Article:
> libvirt, and once they've all built their own solution, it won't be
> so easy to convince them to change into a shared solution, as it
> would create back compat problems for them.
>>> I can understand if it is harder to achieve commonality with tech
>>> like libkrun though, since that's consuming virt in quite a different
>>> way at the userspace level.
>> Yeah, extending the focus beyond SEV(-ES) with QEMU might make things
>> more difficult. There is some discussion right now about trying to find
>> common ground between SEV-SNP and TDX attestation, but I assume that is
>> all out of scope since libvirt isn't really involved.
> I admit I don't know much about TDX, but from what I've understood
> talking to other people, SEV-SNP might not end up looking all that
> different. IIUC the attestation has to be initiated from inside
> the SNP guest after CPUs are running. It is going need to be run
> as early as possible and while you might be able todo it in the
> initrd, it feels likely that it could be put into the firmware (OVMF)
> instead, such that it does the validation before even loading the
> kernel. This would facilitate supporting it with arbitrary guest OS,
> as the firmware is common to all. We can't assume the firmware will
> have direct network connectivity to any attestation service needed
> to verify the boot. This implies the firmware might need to talk
> to the host via something like virtio-serial / virtio-vsock, from
> where libvirt or QEMU can proxy the traffic onto the real attestation
> service. Such an architecture might end up aligning quite well with
> SEV/SEV-ES, possible allowing the same protocol to be used in both
> cases, just with differnt ultimate end points (libvirt for SEV(-ES)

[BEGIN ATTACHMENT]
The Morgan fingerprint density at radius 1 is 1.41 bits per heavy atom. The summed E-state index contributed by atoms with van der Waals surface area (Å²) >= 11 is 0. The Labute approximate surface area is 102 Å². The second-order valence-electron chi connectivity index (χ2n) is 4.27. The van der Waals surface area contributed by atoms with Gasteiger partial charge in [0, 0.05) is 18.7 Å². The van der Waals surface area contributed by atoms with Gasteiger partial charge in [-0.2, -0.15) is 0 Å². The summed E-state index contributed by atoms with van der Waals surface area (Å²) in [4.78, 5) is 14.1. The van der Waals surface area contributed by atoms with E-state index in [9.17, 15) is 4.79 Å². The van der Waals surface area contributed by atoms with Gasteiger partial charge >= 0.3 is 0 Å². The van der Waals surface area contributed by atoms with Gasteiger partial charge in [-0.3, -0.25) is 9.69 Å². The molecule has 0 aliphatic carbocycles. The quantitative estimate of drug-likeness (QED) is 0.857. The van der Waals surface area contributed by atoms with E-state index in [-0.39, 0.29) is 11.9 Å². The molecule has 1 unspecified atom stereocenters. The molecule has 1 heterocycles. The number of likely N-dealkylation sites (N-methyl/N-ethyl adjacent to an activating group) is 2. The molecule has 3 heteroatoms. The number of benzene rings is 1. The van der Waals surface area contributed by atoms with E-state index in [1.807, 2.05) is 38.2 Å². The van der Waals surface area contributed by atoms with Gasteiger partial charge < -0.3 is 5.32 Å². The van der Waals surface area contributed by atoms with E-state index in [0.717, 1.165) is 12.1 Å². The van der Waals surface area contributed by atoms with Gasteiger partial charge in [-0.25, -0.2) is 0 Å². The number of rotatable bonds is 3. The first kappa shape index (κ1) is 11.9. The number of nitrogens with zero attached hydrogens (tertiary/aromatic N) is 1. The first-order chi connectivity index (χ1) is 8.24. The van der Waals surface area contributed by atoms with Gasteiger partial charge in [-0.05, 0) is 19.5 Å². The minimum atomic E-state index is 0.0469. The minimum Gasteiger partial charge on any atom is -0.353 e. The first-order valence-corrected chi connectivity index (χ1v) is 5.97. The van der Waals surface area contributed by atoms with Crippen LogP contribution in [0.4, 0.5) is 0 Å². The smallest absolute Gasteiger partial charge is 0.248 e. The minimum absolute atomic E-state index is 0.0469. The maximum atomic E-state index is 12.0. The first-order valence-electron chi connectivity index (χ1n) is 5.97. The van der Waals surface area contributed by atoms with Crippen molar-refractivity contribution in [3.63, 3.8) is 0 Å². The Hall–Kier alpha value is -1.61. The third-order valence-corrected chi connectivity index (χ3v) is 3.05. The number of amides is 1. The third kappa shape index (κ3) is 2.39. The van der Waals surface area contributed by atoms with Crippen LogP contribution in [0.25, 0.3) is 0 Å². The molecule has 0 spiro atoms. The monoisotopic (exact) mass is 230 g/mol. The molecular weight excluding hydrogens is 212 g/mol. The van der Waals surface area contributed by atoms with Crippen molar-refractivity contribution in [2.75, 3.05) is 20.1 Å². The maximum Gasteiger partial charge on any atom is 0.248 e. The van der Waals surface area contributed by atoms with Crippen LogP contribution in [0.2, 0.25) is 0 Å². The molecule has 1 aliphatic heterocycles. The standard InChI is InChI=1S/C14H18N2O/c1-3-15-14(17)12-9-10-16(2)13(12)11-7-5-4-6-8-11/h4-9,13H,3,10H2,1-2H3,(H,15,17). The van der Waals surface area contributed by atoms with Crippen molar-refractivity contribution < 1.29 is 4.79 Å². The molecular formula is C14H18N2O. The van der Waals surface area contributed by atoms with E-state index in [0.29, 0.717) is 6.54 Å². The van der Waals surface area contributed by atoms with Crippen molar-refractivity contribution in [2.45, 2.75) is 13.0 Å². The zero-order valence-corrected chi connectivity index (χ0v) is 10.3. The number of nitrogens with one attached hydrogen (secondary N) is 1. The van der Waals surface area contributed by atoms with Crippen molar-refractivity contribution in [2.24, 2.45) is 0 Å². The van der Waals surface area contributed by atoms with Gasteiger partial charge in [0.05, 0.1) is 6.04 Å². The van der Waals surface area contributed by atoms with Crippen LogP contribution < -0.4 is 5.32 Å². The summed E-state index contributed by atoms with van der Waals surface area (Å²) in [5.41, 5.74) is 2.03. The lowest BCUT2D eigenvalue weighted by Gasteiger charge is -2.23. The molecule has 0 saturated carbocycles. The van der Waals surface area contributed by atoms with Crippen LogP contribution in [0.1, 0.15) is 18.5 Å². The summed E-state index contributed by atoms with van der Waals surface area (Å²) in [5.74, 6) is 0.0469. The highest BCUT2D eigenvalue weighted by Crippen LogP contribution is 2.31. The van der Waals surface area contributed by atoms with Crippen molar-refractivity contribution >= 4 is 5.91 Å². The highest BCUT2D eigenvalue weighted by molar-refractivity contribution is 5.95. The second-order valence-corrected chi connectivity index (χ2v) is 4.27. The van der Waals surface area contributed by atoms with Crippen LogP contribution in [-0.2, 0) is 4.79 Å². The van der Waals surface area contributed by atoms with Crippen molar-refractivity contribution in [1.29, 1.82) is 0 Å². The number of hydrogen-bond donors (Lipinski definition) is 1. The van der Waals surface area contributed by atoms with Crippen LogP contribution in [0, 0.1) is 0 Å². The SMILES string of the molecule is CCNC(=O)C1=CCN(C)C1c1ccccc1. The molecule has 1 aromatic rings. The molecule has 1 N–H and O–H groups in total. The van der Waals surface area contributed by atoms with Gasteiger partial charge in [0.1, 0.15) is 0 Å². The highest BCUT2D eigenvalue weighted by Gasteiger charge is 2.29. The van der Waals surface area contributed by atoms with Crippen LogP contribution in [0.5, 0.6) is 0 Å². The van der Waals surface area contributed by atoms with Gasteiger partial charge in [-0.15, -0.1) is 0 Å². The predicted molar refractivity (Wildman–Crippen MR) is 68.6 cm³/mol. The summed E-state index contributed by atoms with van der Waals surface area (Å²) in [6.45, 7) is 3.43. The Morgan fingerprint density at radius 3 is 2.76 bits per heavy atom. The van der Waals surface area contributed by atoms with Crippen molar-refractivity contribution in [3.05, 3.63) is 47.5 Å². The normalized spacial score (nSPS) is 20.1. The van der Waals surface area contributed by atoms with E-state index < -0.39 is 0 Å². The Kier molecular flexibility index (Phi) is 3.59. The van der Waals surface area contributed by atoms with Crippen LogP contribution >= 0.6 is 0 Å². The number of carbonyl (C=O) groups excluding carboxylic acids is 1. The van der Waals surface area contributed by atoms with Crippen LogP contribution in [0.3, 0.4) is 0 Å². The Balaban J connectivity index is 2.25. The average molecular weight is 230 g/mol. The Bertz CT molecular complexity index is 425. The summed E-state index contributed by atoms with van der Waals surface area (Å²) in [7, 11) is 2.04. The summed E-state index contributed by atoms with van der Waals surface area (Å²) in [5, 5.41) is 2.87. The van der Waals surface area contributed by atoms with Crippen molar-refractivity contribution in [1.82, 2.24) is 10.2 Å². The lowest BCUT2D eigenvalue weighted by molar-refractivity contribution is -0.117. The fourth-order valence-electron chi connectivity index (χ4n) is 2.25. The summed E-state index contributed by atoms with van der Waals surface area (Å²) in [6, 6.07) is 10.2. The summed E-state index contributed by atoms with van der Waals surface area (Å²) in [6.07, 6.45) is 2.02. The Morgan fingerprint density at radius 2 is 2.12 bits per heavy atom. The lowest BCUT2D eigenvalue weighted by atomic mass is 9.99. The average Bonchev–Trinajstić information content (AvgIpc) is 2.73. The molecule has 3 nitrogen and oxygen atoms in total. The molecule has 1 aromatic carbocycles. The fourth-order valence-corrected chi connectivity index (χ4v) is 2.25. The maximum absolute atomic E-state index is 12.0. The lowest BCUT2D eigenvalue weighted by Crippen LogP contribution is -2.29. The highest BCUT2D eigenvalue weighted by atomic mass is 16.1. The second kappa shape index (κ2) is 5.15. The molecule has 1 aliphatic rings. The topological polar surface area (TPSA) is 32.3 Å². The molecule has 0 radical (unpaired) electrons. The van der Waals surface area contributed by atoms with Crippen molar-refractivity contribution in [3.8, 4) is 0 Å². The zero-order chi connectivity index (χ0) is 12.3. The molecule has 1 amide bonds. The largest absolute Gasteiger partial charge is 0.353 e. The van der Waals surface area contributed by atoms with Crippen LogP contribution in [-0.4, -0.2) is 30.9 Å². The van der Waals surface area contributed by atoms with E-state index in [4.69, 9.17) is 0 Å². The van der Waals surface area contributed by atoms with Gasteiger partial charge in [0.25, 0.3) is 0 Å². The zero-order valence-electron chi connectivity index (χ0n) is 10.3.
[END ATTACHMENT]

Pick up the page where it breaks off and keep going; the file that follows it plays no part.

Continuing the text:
> vs guest firmware for SEV-SNP).
Yeah that is an interesting point. Most SNP approaches that I have seen
so far use the kernel/initrd to handle decryption. There is potentially
a gap if the kernel/initrd are not themselves part of the measurement
that is provided in the attestation report. We have been using this
measured direct boot thing for SEV(-ES) and I think it can be extended
to SEV-SNP as well. This would close that gap and make it feasible to do
the decryption in the kernel.
There might be reasons to do the measurement earlier, however. For
instance, it is easier to keep track of the hashes of fewer things (just
the firmware vs the firmware + initrd + kernel + cmdline). As you say
networking becomes a bit of an issue if you do the attestation in
firmware. Using a local device that is handled by libvirt could be a
I'm sure we could come up with a protocol that is general enough to
handle both pre-attestation and runtime attestation, but there
definitely are some differences. For instance with pre-attestation we
know that there will basically be two calls from management app to
attestation server. This is defined by the way that we inject secrets.
With SNP things are much more flexible. We can setup a persistent
connection between the guest and the attestation server and ask for
secrets throughout the runtime of the guest. It might take some thinking
to reconcile these approaches and could put some dependencies on how the
guest is supposed to behave, which isn't really our business (although a
firmware-based solution could be reasonable).